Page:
MGM Rolls Out Gamblit Skill Games in Effort to Capture Millennial Patrons
Posted on: May 2, 2017, 05:00h.
Last updated on: May 3, 2017, 06:02h.
MGM Resorts is upping the ante in its “LEVEL UP” gaming lounge inside the MGM Grand in Las Vegas by introducing innovative skill-based gaming machines developed by Gamblit Gaming.
MGM, the Nevada-based casino giant said in a press release issued last week that it has rolled out two interactive gaming tables at the Grand. The arcade-like formats allow players to compete cooperatively or competitively in groups of two to four players with real money at stake.
Skill-based games have been the source of much buzz in recent years, and after extensive development and testing, they’re finally rolling out on casino floors. MGM plans to implement Gamblit tables at additional properties in the coming months.
“We are committed to keeping our gaming experiences fresh and exciting,” said MGM Grand COO Scott Sibell. “Our partnership with Gamblit Gaming brings this vision to life.”
Not only in Nevada but across the country casino resorts are investing in efforts that might entice younger patrons. Casinos are banking on the idea that adding a social component to its gaming endeavors will appeal to millennials, a demographic that gaming companies have struggled to reach. With older generations of traditional slot players disappearing, casinos and gaming equipment manufacturers are actively seeking new ways to connect with 20- and 30-somethings.
LEVEL UP is a social entertainment lounge equipped with pool tables, beer pong, arcade games, a golf course simulator, and a craft beer bar in addition to the new casino gaming machines.
Social Skill Play
The two games up and running inside LEVEL are Gamblit Poker and Cannonbeard’s Treasure. Both take place on Gamblit’s Model G interactive gaming table, which is basically a 42″ touchscreen monitor that functions as a table with players huddled around it.
Gamblit Poker puts a unique spin on the classic card game. When the game begins, a single deck of cards is shown in rapid succession in the middle of the table. Two to four players against each other on a flat tabletop screen that looks like a giant iPad. Players compete to quickly grab cards, hungry-hungry-hippo-style, to make their strongest hand and take down the pot.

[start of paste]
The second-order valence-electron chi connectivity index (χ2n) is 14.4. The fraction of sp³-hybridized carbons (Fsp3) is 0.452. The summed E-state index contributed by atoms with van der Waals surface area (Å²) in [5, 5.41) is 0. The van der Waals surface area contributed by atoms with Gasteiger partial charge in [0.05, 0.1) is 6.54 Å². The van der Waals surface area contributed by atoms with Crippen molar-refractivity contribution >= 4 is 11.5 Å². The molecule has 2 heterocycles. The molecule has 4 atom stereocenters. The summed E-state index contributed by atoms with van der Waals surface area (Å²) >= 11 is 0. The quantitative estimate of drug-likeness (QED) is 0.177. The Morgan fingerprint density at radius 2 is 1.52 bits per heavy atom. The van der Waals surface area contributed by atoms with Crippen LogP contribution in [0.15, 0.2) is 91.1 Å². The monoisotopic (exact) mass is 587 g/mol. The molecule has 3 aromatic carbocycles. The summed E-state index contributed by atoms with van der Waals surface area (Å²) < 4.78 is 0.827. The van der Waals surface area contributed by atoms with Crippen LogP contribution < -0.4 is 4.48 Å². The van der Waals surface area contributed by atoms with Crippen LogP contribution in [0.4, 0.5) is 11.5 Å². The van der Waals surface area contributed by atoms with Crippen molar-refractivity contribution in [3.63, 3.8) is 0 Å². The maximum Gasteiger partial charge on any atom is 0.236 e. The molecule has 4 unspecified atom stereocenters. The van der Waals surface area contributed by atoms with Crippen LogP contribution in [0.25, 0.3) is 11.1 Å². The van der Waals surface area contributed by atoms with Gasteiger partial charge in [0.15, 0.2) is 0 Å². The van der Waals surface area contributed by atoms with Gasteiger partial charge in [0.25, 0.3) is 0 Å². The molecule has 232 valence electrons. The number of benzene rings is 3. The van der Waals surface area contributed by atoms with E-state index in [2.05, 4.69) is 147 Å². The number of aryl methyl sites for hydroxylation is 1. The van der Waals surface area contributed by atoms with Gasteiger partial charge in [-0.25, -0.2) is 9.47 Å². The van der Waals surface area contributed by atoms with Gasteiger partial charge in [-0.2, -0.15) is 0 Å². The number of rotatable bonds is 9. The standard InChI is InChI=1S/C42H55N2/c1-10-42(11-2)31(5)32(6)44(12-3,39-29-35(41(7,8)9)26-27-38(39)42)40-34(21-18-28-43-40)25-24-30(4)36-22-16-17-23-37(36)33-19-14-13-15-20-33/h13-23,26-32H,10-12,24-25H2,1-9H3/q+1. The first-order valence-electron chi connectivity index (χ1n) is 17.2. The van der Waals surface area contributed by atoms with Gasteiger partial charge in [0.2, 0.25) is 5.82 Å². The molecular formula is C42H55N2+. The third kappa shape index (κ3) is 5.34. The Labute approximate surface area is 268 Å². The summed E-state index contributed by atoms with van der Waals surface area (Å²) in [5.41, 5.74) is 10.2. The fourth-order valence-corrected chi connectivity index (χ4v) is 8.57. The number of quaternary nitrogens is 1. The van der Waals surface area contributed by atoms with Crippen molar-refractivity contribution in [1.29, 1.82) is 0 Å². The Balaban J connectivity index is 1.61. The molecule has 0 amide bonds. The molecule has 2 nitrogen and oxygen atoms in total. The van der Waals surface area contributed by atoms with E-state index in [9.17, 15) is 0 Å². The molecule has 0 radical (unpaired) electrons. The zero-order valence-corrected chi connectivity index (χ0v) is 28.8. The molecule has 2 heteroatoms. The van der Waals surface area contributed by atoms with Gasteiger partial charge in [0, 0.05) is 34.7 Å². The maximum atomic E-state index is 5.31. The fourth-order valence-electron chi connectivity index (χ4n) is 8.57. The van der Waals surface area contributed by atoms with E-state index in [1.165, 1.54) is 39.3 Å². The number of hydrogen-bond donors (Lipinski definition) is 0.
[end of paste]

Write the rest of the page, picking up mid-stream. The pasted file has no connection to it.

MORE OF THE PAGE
Cannonbeard’s Treasure plays similarly, but instead of grabbing for traditional cards, players attempt to build winning displays from historically themed nautical cartoons. Bonus if they match a target number displayed next to a chest of gold.
Luck of the Law
Nevada gaming law traditionally required that all house-backed games offered all players the exact same chances of winning. That presented problems for skill-based gambling.
But Nevada lawmakers tackled the issue in 2015 with legislation calling for the allowance of “flexibility in payout percentages or the outcome of a game as determined on the basis of nondiscriminatory identifiers.”
That means that while all games must have an element of luck (assuring the house still wins), they can now present opportunities along the way for some players to win more, or lose less, depending on their personal abilities.
With players able to improve their own odds at winning a game, whether competing against a machine or their friends, that’s supposed to be what finally excites millennial gamblers in the casino.
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